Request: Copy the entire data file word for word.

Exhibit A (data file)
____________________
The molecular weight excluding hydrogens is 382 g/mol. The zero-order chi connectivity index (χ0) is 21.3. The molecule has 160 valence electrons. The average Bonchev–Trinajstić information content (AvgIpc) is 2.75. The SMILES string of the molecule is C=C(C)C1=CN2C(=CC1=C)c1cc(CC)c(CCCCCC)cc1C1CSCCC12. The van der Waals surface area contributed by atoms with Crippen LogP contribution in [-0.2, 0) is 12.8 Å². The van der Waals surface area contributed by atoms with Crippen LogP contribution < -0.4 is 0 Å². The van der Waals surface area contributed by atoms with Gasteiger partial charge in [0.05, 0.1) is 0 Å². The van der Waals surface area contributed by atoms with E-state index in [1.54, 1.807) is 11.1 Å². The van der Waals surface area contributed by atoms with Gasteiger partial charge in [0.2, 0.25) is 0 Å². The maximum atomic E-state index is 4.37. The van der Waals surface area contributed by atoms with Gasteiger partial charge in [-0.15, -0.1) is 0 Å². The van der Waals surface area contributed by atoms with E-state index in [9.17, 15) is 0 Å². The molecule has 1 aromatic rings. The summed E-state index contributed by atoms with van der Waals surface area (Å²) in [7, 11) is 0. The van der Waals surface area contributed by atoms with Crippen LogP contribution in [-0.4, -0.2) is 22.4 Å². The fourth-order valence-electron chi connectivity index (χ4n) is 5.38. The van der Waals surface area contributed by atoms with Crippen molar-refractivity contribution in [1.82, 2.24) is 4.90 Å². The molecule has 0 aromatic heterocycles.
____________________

The molecular weight excluding hydrogens is 382 g/mol. The zero-order chi connectivity index (χ0) is 21.3. The molecule has 160 valence electrons. The average Bonchev–Trinajstić information content (AvgIpc) is 2.75. The SMILES string of the molecule is C=C(C)C1=CN2C(=CC1=C)c1cc(CC)c(CCCCCC)cc1C1CSCCC12. The van der Waals surface area contributed by atoms with Crippen LogP contribution in [-0.2, 0) is 12.8 Å². The van der Waals surface area contributed by atoms with Crippen LogP contribution < -0.4 is 0 Å². The van der Waals surface area contributed by atoms with Gasteiger partial charge in [0.05, 0.1) is 0 Å². The van der Waals surface area contributed by atoms with E-state index in [1.54, 1.807) is 11.1 Å². The van der Waals surface area contributed by atoms with Gasteiger partial charge in [0.2, 0.25) is 0 Å². The maximum atomic E-state index is 4.37. The van der Waals surface area contributed by atoms with Gasteiger partial charge in [-0.15, -0.1) is 0 Å². The van der Waals surface area contributed by atoms with E-state index in [9.17, 15) is 0 Å². The molecule has 1 aromatic rings. The summed E-state index contributed by atoms with van der Waals surface area (Å²) in [7, 11) is 0. The van der Waals surface area contributed by atoms with Crippen LogP contribution in [-0.4, -0.2) is 22.4 Å². The fourth-order valence-electron chi connectivity index (χ4n) is 5.38. The van der Waals surface area contributed by atoms with Crippen molar-refractivity contribution in [1.82, 2.24) is 4.90 Å². The molecule has 0 aromatic heterocycles.